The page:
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How brittle Millie broke our hearts; HEALTH: Firefighters rush to help kids with brittle bones after being moved by plight.

Byline: By Alison Dayani HEALTH CORRESPONDENT

BRITTLE-boned Millie Potter may be as fragile as a china doll but she has brought burly firefighters to their knees.

The four-year-old's strength in coping with her rare condition has inspired them to help other delicate patients at Birmingham Children's Hospital.

Crews at Coleshill Fire Station were so taken with Millie, they raised pounds 2,000 towards huge dolls that medics use to explain to children how brittle bones affect the body.

Millie only has to fall out of bed or trip over in the playground to fracture a bone.

Mum Karen Potter said Millie was only five months old when diagnosed with the illness, which affects one in every 10,000 babies. "Millie has broken her shin, femur, toes, you name it," said housewife Karen, who also has an 18-month-old son Charlie with delivery driver husband Carl.

"She broke her foot last month because her brother pushed her off a stool to look at the snow."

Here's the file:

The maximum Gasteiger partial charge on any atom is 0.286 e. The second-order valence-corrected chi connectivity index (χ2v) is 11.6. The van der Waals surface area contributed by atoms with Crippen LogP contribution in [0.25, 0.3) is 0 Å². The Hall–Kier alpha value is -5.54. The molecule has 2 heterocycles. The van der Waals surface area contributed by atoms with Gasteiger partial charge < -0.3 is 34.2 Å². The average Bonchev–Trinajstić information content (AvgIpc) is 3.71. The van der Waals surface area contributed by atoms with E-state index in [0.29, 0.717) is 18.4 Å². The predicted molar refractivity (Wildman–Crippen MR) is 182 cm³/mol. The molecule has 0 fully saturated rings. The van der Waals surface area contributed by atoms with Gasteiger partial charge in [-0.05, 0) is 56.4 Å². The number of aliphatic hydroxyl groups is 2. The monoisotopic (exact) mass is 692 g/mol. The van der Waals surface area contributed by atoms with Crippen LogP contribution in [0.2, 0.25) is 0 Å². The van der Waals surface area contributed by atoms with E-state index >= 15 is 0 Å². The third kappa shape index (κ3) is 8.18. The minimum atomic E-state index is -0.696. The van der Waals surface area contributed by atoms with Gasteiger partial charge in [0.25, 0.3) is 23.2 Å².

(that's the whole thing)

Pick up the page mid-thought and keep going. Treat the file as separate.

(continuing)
Karen, aged 34, added: "I was devastated when Millie was diagnosed. Every time she breaks a bone, it's heartbreaking, especially when she has a nasty fracture.

I feel like she should be wrapped up in cotton wool, but you can't."

Millie, a pupil at Guardian Angels Catholic Primary School in Shard End, is already starting to become more aware of how fragile her body is with help from hospital occupational therapist Maureen Groom.

Maureen, who came up with the idea of using dolls aiding burns patients to also explain brittle bones, said: "We use the dolls on wards and take them out to schools to show why brittle bones patients must be more careful and can't always do things other children do.

These children are extra fragile and so they spend a lot of time in hospital. Some break one bone a year, others can have 18 fractures in that time."

Firefighters who met Millie's family said they were happy to be helping other youngsters. Crew manager Johnny Giles said: "We have done everything from discos to race nights to raise this money for children like Millie after seeing what a special little girl she is."

The Potter family has also donated pounds 100 to the fund set up following the deaths of four firefighters in Atherstone-on-Stour.

"I feel like she should be wrapped up in cotton wool

CAPTION(S):

OUR HERO... Millie with, left, firefighter Johnny Giles, dad Carl and mum Karen. Photo ref: NP190208Britt-3; LIVING DOLL... Millie Potter with a life-size doll, paid for by firefighters, which is used for explaining brittle bones to children. Pictures: Neil Pugh Photo ref: NP190208Britt-2
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Publication:Birmingham Mail (England)
Date:Feb 20, 2008
Words:436
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